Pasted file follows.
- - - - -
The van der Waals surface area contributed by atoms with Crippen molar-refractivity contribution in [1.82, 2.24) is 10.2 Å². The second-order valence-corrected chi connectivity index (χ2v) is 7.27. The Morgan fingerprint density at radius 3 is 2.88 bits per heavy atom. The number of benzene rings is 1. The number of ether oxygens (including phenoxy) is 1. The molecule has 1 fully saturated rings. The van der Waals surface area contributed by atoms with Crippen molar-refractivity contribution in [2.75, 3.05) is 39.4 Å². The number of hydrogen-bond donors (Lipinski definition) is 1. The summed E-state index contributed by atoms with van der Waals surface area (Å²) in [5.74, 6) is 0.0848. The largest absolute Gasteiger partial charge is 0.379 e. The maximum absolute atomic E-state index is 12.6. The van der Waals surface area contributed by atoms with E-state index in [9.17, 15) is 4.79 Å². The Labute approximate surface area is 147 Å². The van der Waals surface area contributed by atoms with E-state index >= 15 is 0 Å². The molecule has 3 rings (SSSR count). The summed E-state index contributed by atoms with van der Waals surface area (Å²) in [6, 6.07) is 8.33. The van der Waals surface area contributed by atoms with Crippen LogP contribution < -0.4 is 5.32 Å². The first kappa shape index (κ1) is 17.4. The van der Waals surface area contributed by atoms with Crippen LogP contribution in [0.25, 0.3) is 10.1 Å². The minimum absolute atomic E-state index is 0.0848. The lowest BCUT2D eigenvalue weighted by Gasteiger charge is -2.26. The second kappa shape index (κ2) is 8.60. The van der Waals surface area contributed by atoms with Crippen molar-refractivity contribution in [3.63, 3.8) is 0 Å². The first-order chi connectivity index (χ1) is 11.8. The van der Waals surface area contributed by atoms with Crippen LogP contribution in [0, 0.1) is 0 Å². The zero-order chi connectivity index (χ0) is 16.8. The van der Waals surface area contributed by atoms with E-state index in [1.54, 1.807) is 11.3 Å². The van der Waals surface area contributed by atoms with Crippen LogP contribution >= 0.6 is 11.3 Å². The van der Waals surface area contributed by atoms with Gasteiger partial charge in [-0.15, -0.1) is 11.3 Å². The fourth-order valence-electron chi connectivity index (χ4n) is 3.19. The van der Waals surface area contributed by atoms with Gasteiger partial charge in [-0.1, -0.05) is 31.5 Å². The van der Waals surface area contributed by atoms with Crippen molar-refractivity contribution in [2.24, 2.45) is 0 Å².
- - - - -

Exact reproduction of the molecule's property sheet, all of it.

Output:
The van der Waals surface area contributed by atoms with Crippen molar-refractivity contribution in [1.82, 2.24) is 10.2 Å². The second-order valence-corrected chi connectivity index (χ2v) is 7.27. The Morgan fingerprint density at radius 3 is 2.88 bits per heavy atom. The number of benzene rings is 1. The number of ether oxygens (including phenoxy) is 1. The molecule has 1 fully saturated rings. The van der Waals surface area contributed by atoms with Crippen molar-refractivity contribution in [2.75, 3.05) is 39.4 Å². The number of hydrogen-bond donors (Lipinski definition) is 1. The summed E-state index contributed by atoms with van der Waals surface area (Å²) in [5.74, 6) is 0.0848. The largest absolute Gasteiger partial charge is 0.379 e. The maximum absolute atomic E-state index is 12.6. The van der Waals surface area contributed by atoms with E-state index in [9.17, 15) is 4.79 Å². The Labute approximate surface area is 147 Å². The van der Waals surface area contributed by atoms with E-state index >= 15 is 0 Å². The molecule has 3 rings (SSSR count). The summed E-state index contributed by atoms with van der Waals surface area (Å²) in [6, 6.07) is 8.33. The van der Waals surface area contributed by atoms with Crippen LogP contribution < -0.4 is 5.32 Å². The first kappa shape index (κ1) is 17.4. The van der Waals surface area contributed by atoms with Crippen LogP contribution in [0.25, 0.3) is 10.1 Å². The minimum absolute atomic E-state index is 0.0848. The lowest BCUT2D eigenvalue weighted by Gasteiger charge is -2.26. The second kappa shape index (κ2) is 8.60. The van der Waals surface area contributed by atoms with Crippen molar-refractivity contribution in [3.63, 3.8) is 0 Å². The first-order chi connectivity index (χ1) is 11.8. The van der Waals surface area contributed by atoms with Crippen LogP contribution in [0, 0.1) is 0 Å². The zero-order chi connectivity index (χ0) is 16.8. The van der Waals surface area contributed by atoms with E-state index in [1.54, 1.807) is 11.3 Å². The van der Waals surface area contributed by atoms with Crippen LogP contribution >= 0.6 is 11.3 Å². The van der Waals surface area contributed by atoms with Gasteiger partial charge in [-0.15, -0.1) is 11.3 Å². The fourth-order valence-electron chi connectivity index (χ4n) is 3.19. The van der Waals surface area contributed by atoms with Gasteiger partial charge in [-0.1, -0.05) is 31.5 Å². The van der Waals surface area contributed by atoms with Crippen molar-refractivity contribution in [2.24, 2.45) is 0 Å².